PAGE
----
Acute appendicitis is one of the most common causes of acute abdomen in the pediatric age. A clinical approach or laboratory tests resulting in a certain diagnosis for this condition are still to be found. The surgical techniques to perform appendectomy are manifold, ranging from the widely used open technique to more innovative minimally invasive approaches such as NOTES (Natural Orifice Transluminal Endoscopic Surgery)[1].

Transumbilical laparoscopic-assisted appendectomy [TULAA], used for the first time on children during the 1990s[2-4], profited from laparoscopy to implement a new minimally invasive approach.

In 1983, Semm described the standard three-port technique for the first time; since then, the minimally invasive approach has gained wide acceptance among pediatric surgeons worldwide[2-5]. The transumbilical laparoscopic-assisted technique (TULAA) combines the advantages of both a good intra-abdominal laparoscopic visualization and the safety and quickness of extracorporeal traditional appendectomy. In 1991, Valla et al[6] reported the first significant case series treated using this technique, although they were all cases of uncomplicated appendicitis. Other authors, including Ohno et al[7], also reported a high number of cases (more than 400 patients) with excellent results, although again all patients had uncomplicated appendicitis.

The purpose of this study is to present the cases recently treated at the authors’ institution for complicated and uncomplicated appendicitis with explanation of the technique used and its technical and pre/postoperative surgical aspects.

PREOPERATIVE MANAGEMENT

At the authors’ institution, all patients reporting abdominal pain with suspected appendicitis without clinical or echographic signs of complicated appendicitis are managed conservatively for the first 12 h. They receive two doses of ampicillin plus sulbactam (50 mg/kg per dose) while their symptoms are monitored and blood tests are performed before opting for either conservative treatment or surgery. The minimally invasive approach currently in use at the authors’ institution is transumbilical in all cases for the camera, standard laparoscopy or TULAA.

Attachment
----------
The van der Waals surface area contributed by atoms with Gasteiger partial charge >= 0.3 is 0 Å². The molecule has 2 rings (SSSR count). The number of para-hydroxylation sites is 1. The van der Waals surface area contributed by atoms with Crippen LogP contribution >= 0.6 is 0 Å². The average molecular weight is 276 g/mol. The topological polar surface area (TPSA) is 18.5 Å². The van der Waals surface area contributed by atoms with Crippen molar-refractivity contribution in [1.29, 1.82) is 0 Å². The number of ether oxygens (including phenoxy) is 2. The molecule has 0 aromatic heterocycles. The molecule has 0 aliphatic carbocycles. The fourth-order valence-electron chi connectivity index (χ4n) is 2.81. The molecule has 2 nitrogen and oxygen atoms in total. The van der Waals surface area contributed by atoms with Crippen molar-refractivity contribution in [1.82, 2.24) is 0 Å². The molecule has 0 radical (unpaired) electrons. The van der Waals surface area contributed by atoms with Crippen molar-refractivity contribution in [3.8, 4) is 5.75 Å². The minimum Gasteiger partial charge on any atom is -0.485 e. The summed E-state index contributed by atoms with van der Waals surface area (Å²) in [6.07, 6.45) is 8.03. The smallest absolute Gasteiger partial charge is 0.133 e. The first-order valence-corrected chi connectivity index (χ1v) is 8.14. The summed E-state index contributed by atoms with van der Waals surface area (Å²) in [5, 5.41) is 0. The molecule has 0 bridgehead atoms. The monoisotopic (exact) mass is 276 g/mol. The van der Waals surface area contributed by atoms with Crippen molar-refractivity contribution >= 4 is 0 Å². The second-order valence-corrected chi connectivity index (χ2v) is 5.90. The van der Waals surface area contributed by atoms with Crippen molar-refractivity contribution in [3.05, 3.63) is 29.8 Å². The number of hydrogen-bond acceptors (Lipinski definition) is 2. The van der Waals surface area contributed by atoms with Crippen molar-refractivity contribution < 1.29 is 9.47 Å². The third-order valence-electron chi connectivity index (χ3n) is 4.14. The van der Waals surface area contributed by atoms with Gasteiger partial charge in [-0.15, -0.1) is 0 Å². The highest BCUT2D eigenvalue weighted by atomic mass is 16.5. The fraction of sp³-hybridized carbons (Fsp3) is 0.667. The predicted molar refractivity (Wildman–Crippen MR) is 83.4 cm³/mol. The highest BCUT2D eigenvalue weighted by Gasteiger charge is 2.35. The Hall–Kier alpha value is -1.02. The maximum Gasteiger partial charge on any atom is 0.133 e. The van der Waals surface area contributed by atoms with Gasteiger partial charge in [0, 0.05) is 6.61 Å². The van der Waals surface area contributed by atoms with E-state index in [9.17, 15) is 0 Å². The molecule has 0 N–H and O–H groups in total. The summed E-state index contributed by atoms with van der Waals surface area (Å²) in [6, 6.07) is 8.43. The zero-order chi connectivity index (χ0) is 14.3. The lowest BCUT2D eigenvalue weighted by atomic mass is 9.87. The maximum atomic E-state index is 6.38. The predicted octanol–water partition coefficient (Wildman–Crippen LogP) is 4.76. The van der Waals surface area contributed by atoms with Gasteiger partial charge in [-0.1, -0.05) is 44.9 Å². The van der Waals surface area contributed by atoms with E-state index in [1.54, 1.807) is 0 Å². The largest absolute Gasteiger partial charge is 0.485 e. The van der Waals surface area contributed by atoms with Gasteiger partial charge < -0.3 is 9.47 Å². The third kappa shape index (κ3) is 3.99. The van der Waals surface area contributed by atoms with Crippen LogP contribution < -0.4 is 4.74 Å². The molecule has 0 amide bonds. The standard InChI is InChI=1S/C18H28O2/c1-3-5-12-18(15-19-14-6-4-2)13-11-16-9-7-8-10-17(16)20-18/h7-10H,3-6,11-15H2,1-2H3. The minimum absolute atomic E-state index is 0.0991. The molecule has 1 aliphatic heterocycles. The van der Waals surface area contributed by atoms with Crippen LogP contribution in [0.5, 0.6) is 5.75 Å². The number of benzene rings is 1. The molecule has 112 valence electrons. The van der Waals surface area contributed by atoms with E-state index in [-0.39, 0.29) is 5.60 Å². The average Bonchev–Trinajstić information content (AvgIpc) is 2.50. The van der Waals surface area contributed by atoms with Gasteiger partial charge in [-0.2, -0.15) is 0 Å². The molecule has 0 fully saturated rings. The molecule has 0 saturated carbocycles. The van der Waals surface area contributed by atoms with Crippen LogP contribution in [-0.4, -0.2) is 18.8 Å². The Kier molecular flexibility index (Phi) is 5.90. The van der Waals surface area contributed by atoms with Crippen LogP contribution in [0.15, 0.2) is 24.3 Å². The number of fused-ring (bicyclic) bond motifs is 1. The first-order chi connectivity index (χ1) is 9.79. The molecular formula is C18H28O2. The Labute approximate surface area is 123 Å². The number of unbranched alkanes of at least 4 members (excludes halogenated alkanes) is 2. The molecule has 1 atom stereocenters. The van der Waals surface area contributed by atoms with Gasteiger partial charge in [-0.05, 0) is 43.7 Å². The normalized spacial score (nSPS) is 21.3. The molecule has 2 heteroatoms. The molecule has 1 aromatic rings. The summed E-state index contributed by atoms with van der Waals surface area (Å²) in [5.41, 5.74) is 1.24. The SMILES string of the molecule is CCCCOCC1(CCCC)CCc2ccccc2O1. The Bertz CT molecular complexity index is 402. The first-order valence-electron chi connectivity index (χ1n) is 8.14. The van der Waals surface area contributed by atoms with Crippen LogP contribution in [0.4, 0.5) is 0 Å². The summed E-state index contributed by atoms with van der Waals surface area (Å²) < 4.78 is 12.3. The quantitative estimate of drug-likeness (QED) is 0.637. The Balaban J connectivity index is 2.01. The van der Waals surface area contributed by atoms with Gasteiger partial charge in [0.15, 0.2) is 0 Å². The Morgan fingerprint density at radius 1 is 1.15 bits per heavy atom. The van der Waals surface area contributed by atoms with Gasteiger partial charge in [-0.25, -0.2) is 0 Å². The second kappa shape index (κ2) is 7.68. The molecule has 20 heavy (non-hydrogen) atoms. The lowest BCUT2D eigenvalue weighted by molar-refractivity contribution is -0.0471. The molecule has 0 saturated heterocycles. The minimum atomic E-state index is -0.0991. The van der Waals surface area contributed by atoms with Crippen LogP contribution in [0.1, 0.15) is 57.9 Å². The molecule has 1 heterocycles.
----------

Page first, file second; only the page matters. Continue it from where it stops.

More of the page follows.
At least 30 min before surgery, the patient’s umbilicus is carefully cleansed using a cotton swab impregnated with betadine. Patients do not receive prophylactic antibiotics since they have already received antibiotic treatment.

SURGICAL PROCEDURE

The patient is placed in the supine position under general anesthesia and mechanical ventilation. Once the patient is asleep, a vesical catheter is placed; the nasogastric tube is not positioned preoperatively but only during surgery if clinically indicated. The umbilicus is disinfected again and a wide sterile surgical area prepared: operation table sheets are placed at the level of the pubo-iliac line and below the rib cage (in order to have quick direct access to the abdominal cavity in case of complications, i.e., massive blood loss). The operating surgeon stands on the left side of the patient, the assistant on the right and the scrub nurse next to the operating surgeon.